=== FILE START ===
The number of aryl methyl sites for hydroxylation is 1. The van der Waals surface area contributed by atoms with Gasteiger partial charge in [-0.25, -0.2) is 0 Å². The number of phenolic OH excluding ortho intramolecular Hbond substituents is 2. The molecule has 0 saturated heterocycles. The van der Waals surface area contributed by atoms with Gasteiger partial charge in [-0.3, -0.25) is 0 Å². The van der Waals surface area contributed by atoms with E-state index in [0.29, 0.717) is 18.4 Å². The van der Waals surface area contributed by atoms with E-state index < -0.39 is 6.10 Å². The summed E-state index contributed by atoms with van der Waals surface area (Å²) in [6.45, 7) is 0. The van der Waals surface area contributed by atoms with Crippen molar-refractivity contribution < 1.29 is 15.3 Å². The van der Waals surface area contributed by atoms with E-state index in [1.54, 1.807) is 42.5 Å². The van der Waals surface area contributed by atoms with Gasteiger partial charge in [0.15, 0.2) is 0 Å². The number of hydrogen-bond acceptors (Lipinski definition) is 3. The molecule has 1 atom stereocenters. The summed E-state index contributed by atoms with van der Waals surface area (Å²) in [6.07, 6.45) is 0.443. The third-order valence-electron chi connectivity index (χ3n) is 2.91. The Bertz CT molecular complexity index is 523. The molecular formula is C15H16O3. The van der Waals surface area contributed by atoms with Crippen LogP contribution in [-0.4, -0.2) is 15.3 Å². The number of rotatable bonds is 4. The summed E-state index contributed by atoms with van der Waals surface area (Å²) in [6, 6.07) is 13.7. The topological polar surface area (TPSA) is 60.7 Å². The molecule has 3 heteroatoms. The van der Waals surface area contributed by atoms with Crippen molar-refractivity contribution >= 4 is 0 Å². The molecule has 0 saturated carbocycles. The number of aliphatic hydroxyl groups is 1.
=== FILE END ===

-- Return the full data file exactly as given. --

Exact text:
The number of aryl methyl sites for hydroxylation is 1. The van der Waals surface area contributed by atoms with Gasteiger partial charge in [-0.25, -0.2) is 0 Å². The number of phenolic OH excluding ortho intramolecular Hbond substituents is 2. The molecule has 0 saturated heterocycles. The van der Waals surface area contributed by atoms with Gasteiger partial charge in [-0.3, -0.25) is 0 Å². The van der Waals surface area contributed by atoms with E-state index in [0.29, 0.717) is 18.4 Å². The van der Waals surface area contributed by atoms with E-state index < -0.39 is 6.10 Å². The summed E-state index contributed by atoms with van der Waals surface area (Å²) in [6.45, 7) is 0. The van der Waals surface area contributed by atoms with Crippen molar-refractivity contribution < 1.29 is 15.3 Å². The van der Waals surface area contributed by atoms with E-state index in [1.54, 1.807) is 42.5 Å². The van der Waals surface area contributed by atoms with Gasteiger partial charge in [0.15, 0.2) is 0 Å². The number of hydrogen-bond acceptors (Lipinski definition) is 3. The molecule has 1 atom stereocenters. The summed E-state index contributed by atoms with van der Waals surface area (Å²) in [6.07, 6.45) is 0.443. The third-order valence-electron chi connectivity index (χ3n) is 2.91. The Bertz CT molecular complexity index is 523. The molecular formula is C15H16O3. The van der Waals surface area contributed by atoms with Crippen LogP contribution in [-0.4, -0.2) is 15.3 Å². The number of rotatable bonds is 4. The summed E-state index contributed by atoms with van der Waals surface area (Å²) in [6, 6.07) is 13.7. The topological polar surface area (TPSA) is 60.7 Å². The molecule has 3 heteroatoms. The van der Waals surface area contributed by atoms with Crippen molar-refractivity contribution >= 4 is 0 Å². The molecule has 0 saturated carbocycles. The number of aliphatic hydroxyl groups is 1.